Opinion

AP’s multi-capital debate | Three’s a crowd?

A view of the Andhra Pradesh High Court building at Nelapadu village capital area in Amaravati.

A view of the Andhra Pradesh High Court building at Nelapadu village capital area in Amaravati. | Photo Credit: V. Raju

The proposed three capitals for Andhra Pradesh continue to be in a limbo due to the protracted litigation in the High Court and the spirited battle being waged outside by thousands of farmers who gave up their fertile lands for the development of Amaravati as a single capital city.

The High Court said on March 3, 2022, that the State should develop Amaravati as the capital of Andhra Pradesh, consequent to its lack of legislative competence to change or trifurcate the capital.

In response, the State government filed a petition earlier this month, requesting that it be given five years’ time, citing the difficulty in accomplishing the task in a short time (one month for infrastructure creation and six months for construction and development Amaravati from the date of judgement) and the severe financial constraints it is grappling with since bifurcation.

Meanwhile, the State government claimed to have resumed the works which were suspended soon after the YSR Congress came to power in May 2019 and said it is in the process of raising loans from banks.

Here lies a big problem: banks have made it clear that only a consortium of banks (a single bank cannot lend huge sums) can provide the credit required by the government.

Quest for loans

A bigger hurdle is the stipulation by the banks that the “revenue stream of the borrower (the government) should be reflected in the financial model” and “any budgetary support for servicing repayment obligations will not be considered”.

These conditions have essentially tied the government in knots as complying with those procedures and obtaining final approvals from the lending institutions is itself a time-taking process and the government had to struggle to bridge the revenue deficit that is widening over the years.

Besides, the economy is going through a turmoil largely due to the COVID-19 pandemic. As it is, the government is running on a shoestring budget, which leaves no scope for it to meet the large expenditure entailed by the development of Amaravati even in separate tranches.

On the other side is Chief Minister Y.S. Jagan Mohan Reddy’s strong desire to have the three capitals in Amaravati, Visakhapatnam and Kurnool, about which he is clear in spite of the setback suffered by the government in the court.

At the time of repealing the Andhra Pradesh Decentralisation and Inclusive Development of all Regions Act 2020 and the Andhra Pradesh Capital Region Development Authority Repeal Act in the State Legislature, he was on record, saying that the government would come up with a fresh Bill to give the three capitals a tangible shape sooner than later, much to the chagrin of farmers who believed that the idea was given up once and for all.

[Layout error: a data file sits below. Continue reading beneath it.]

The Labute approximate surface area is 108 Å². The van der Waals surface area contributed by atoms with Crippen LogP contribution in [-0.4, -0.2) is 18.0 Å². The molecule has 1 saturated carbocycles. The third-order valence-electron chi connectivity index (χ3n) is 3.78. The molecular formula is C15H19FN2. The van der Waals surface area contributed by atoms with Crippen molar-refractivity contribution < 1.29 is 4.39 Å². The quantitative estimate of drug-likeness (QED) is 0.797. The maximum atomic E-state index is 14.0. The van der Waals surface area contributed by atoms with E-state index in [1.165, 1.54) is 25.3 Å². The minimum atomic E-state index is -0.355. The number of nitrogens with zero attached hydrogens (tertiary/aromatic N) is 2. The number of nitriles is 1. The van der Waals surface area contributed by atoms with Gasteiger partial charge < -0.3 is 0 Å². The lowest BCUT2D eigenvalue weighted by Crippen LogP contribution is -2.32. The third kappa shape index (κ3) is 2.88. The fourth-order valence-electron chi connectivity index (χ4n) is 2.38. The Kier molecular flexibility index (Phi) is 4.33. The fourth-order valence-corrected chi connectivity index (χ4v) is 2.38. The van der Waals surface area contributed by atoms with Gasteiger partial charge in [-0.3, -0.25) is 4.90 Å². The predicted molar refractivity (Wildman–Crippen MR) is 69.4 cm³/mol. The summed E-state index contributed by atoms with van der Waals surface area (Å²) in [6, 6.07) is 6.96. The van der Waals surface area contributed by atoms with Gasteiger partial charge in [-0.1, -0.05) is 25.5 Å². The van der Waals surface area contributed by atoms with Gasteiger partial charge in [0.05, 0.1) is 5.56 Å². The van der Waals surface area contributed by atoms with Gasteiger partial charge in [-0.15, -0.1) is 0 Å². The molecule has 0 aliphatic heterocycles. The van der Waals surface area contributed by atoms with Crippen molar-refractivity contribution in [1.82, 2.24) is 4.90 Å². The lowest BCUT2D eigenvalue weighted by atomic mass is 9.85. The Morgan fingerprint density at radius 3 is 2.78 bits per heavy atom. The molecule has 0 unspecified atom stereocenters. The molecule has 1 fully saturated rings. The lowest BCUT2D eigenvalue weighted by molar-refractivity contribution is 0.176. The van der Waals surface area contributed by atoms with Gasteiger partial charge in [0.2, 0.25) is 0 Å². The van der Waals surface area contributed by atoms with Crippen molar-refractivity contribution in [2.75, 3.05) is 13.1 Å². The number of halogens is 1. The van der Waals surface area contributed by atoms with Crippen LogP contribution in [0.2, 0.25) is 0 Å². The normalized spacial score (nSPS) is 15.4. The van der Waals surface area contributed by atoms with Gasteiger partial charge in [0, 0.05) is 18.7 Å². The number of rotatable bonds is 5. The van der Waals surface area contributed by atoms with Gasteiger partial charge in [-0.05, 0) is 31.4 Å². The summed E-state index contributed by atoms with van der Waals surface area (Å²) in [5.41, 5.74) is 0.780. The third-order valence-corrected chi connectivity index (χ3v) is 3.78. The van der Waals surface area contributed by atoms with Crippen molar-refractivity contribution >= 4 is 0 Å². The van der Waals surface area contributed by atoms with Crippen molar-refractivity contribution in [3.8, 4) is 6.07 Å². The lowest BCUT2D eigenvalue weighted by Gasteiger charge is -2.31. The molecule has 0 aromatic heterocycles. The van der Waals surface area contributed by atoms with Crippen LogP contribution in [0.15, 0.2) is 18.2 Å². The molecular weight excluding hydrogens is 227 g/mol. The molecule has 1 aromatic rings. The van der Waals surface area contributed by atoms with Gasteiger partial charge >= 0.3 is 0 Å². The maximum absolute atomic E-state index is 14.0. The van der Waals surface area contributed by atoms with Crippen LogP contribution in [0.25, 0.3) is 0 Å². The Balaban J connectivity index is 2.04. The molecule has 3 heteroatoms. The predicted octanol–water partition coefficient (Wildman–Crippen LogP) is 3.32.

Again they took to legal recourse with the plea that their petitions survive even after the impugned Acts have been repealed, insisting that it was a question of continuity of governance and their right to livelihood and the fate of their future generations were at stake.

However, the new law proposed by the Chief Minister has so far not been introduced in the Legislature due to the risks involved in doing so as such a move is bound to be considered contempt of court and may lead to escalating the dispute to the Supreme Court.

Justice Gopala Gowda, retired judge of the Supreme Court who had been a vocal critic of the three capitals proposal, said in a recent workshop organised by the Amaravati Parirakshana Samithi, that the High Court judgment is the law till it is set aside by the Supreme Court as per Article 13 of the Constitution.

He said that not only the Chief Secretary but also all members of the State Legislature, including the Ministers, were jointly and severally liable to action for not implementing the order.

Therefore, it remains to be seen whether the Chief Minister will stick to Amaravati or proceed with the idea of three capitals and if the move derives any electoral mileage for the YSR Congress in the north Andhra districts and Rayalaseema.

The future of Amaravati, which former Chief Minister N. Chandrababu Naidu had projected as “a global city in the making”, is thus going to be decided in the next couple of years at the end of which Hyderabad will cease to be the common capital of AP and Telangana as per the AP Reorganisation Act, 2014.

raghavendra.v@thehindu.co.in


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Printable version | Aug 10, 2022 6:19:59 am | https://www.thehindu.com/opinion/threes-a-crowd/article65568592.ece